The riel is the official currency of Cambodia. It is a decimal currency with two subunits: 1/10 riel is a kak and 1/100 riel is a sen. Although the riel is the official currency, it is not the most commonly used currency in Cambodia as most transactions are made in U.S. dollars. Riels are only used for fractional dollar amounts, such as minor purchases of less than one dollar and in rural communities. The riel exchanges with the U.S. dollar at a rate of approximately 4000 riel: 1 USD, so 40 riel is the equivalent of 1 U.S. cent. The riel is issued by the National Bank of Cambodia, the nation’s central bank.
The first Cambodian riel was introduced in 1953 as a currency dually denominated with the piastre. It was issued by a joint currency board for Cambodia, Laos and Vietnam. This riel lasted until the takeover of the country by the Khmer Rouge in 1975. Money was abolished in the country from this time until 1980 when the second riel was introduced at a rate of 4 riel: 1 USD. Since no legal currency existed at its introduction, the new riel was given away to the population to encourage its use. When the United Nations occupied Cambodia in 1993, U.S. dollars were introduced into circulation as an unofficial currency, which remains popular today, especially in urban areas.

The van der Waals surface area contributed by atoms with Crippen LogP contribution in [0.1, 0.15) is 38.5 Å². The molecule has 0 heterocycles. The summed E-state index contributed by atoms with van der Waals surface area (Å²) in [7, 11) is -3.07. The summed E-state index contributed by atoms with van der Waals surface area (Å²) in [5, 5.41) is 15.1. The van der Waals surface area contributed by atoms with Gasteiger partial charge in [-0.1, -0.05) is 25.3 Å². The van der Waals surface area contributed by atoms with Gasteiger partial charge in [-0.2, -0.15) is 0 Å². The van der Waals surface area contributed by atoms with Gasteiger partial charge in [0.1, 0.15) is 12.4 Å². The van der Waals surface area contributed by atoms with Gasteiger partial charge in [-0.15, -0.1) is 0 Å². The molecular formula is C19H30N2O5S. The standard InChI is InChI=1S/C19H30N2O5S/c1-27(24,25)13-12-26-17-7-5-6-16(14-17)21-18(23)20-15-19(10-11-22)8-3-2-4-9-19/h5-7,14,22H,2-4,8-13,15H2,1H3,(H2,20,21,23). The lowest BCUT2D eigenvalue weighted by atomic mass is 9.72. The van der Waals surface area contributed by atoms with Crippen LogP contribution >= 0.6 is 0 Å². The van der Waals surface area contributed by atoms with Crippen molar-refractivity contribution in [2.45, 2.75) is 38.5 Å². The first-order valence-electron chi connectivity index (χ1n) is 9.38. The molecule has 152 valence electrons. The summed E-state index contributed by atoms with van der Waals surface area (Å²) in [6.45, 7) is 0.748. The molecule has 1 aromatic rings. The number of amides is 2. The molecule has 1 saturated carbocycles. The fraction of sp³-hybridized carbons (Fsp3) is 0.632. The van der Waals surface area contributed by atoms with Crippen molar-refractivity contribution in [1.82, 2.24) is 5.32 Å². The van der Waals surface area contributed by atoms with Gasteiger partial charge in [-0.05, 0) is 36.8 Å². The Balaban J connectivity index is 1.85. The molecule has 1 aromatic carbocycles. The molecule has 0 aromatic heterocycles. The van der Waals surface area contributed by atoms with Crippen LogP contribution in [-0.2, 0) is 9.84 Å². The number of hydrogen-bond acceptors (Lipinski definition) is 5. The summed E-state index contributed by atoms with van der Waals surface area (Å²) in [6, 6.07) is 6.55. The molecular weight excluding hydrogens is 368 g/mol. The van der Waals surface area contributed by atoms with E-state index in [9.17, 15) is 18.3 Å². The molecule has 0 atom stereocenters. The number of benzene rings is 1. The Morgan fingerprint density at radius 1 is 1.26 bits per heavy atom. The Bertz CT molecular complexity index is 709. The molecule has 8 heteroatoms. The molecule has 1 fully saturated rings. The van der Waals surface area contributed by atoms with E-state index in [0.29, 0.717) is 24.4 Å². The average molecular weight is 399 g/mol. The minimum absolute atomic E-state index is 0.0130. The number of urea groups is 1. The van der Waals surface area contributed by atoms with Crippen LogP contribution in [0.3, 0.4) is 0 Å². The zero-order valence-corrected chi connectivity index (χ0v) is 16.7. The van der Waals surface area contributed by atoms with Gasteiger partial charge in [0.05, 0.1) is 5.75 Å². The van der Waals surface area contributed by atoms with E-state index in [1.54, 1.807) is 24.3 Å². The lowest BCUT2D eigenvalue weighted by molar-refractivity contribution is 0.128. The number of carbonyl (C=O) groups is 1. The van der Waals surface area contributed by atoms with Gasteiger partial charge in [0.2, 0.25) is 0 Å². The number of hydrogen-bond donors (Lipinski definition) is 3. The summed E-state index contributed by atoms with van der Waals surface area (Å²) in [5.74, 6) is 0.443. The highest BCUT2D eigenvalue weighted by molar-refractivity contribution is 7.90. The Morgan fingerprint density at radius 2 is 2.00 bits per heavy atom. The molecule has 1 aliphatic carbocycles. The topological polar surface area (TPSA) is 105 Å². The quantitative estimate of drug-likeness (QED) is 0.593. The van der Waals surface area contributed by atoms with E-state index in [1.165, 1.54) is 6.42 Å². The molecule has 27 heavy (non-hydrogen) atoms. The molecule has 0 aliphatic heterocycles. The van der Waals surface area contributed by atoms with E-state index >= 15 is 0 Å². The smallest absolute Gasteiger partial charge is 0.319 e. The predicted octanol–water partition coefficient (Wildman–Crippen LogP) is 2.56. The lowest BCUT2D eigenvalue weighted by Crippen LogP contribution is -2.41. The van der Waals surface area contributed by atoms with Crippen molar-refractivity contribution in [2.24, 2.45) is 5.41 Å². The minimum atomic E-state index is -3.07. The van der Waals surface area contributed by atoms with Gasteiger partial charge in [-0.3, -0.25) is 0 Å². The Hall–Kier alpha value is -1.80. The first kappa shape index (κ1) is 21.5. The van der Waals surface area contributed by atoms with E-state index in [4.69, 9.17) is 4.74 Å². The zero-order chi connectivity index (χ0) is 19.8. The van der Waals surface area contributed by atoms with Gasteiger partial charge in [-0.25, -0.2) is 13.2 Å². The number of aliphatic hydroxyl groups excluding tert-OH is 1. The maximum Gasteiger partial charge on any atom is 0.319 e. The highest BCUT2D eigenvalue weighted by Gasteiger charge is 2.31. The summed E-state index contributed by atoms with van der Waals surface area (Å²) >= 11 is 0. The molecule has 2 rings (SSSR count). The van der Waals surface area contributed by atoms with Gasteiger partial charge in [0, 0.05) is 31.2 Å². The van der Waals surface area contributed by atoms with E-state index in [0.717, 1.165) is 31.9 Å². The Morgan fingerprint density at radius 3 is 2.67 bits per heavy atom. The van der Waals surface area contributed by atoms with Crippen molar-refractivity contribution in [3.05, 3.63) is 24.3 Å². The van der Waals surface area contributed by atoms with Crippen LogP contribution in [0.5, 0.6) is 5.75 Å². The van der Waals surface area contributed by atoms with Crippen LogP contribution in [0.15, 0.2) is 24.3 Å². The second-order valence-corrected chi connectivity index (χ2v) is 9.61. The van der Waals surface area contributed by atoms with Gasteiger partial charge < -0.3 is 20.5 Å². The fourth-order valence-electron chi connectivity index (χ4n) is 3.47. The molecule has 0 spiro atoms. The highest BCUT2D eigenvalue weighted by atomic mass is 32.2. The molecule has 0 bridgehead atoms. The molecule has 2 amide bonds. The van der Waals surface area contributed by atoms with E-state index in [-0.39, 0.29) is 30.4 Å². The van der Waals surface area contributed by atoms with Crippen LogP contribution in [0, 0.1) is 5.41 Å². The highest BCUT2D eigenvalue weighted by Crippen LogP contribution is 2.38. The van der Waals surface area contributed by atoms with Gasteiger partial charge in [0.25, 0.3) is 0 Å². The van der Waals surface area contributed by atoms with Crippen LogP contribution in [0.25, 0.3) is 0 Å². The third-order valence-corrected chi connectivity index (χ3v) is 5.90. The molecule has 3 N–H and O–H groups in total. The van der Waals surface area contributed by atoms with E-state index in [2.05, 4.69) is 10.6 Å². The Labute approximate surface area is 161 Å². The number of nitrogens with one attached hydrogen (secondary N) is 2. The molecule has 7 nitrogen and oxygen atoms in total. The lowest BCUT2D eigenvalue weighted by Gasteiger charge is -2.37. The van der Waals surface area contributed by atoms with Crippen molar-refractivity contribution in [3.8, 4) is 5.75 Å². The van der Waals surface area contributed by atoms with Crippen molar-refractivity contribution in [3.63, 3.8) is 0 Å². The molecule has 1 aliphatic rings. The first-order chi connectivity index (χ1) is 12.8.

The economy of Cambodia is still largely affected by the civil, political and economic crisis that occurred in 1997 and 1998, five years after the U.N. occupied the country to quell civil and political violence that erupted since the fall of the Khmer Rouge. Some economic progress was made in 1999 after reforms were put into place, and Cambodia experienced 5 percent annual growth from 2000 to 2005. Most growth has been due to expansion of the textile industry and increased tourism. The largest industry in Cambodia is agriculture, with 75 percent of the population working in subsistence farming. The greatest obstacles in the path of continued growth are a lack of education and skilled workers. An obstacle to overcome in the future is the creation of enough jobs to support the population, over half of which is under 20 years of age.